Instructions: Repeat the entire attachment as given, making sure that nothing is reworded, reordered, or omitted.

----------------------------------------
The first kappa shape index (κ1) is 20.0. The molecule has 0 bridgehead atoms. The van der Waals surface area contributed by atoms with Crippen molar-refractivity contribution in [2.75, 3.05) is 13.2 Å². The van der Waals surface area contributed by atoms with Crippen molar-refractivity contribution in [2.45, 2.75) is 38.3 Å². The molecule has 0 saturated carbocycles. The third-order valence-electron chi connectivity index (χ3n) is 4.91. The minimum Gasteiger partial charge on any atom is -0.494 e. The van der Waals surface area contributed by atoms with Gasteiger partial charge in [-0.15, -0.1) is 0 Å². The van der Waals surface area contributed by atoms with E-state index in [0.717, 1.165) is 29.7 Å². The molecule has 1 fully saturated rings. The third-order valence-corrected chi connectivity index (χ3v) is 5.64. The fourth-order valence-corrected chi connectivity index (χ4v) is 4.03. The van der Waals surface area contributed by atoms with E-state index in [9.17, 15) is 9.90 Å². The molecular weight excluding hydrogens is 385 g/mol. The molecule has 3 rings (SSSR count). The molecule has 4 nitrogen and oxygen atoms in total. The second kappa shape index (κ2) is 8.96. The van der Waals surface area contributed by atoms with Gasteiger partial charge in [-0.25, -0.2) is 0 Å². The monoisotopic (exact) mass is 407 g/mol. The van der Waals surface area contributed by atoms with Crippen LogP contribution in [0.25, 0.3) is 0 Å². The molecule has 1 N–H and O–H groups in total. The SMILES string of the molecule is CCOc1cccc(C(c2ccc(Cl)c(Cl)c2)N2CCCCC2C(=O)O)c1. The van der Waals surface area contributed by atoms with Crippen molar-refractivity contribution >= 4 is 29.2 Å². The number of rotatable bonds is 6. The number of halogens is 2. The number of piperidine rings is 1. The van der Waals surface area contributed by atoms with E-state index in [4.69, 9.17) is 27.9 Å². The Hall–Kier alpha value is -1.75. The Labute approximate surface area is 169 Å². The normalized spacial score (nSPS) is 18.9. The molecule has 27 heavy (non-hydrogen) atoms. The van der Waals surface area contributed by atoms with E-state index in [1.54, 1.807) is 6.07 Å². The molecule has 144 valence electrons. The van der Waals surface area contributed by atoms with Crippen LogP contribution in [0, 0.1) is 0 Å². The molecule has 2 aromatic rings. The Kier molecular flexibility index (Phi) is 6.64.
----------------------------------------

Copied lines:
The first kappa shape index (κ1) is 20.0. The molecule has 0 bridgehead atoms. The van der Waals surface area contributed by atoms with Crippen molar-refractivity contribution in [2.75, 3.05) is 13.2 Å². The van der Waals surface area contributed by atoms with Crippen molar-refractivity contribution in [2.45, 2.75) is 38.3 Å². The molecule has 0 saturated carbocycles. The third-order valence-electron chi connectivity index (χ3n) is 4.91. The minimum Gasteiger partial charge on any atom is -0.494 e. The van der Waals surface area contributed by atoms with Gasteiger partial charge in [-0.15, -0.1) is 0 Å². The van der Waals surface area contributed by atoms with E-state index in [0.717, 1.165) is 29.7 Å². The molecule has 1 fully saturated rings. The third-order valence-corrected chi connectivity index (χ3v) is 5.64. The fourth-order valence-corrected chi connectivity index (χ4v) is 4.03. The van der Waals surface area contributed by atoms with E-state index in [9.17, 15) is 9.90 Å². The molecular weight excluding hydrogens is 385 g/mol. The molecule has 3 rings (SSSR count). The molecule has 4 nitrogen and oxygen atoms in total. The second kappa shape index (κ2) is 8.96. The van der Waals surface area contributed by atoms with Gasteiger partial charge in [-0.25, -0.2) is 0 Å². The monoisotopic (exact) mass is 407 g/mol. The van der Waals surface area contributed by atoms with Crippen LogP contribution in [0.25, 0.3) is 0 Å². The molecule has 1 N–H and O–H groups in total. The SMILES string of the molecule is CCOc1cccc(C(c2ccc(Cl)c(Cl)c2)N2CCCCC2C(=O)O)c1. The van der Waals surface area contributed by atoms with Crippen molar-refractivity contribution >= 4 is 29.2 Å². The number of rotatable bonds is 6. The number of halogens is 2. The number of piperidine rings is 1. The van der Waals surface area contributed by atoms with E-state index in [4.69, 9.17) is 27.9 Å². The Hall–Kier alpha value is -1.75. The Labute approximate surface area is 169 Å². The normalized spacial score (nSPS) is 18.9. The molecule has 27 heavy (non-hydrogen) atoms. The van der Waals surface area contributed by atoms with E-state index in [1.54, 1.807) is 6.07 Å². The molecule has 144 valence electrons. The van der Waals surface area contributed by atoms with Crippen LogP contribution in [0, 0.1) is 0 Å². The molecule has 2 aromatic rings. The Kier molecular flexibility index (Phi) is 6.64.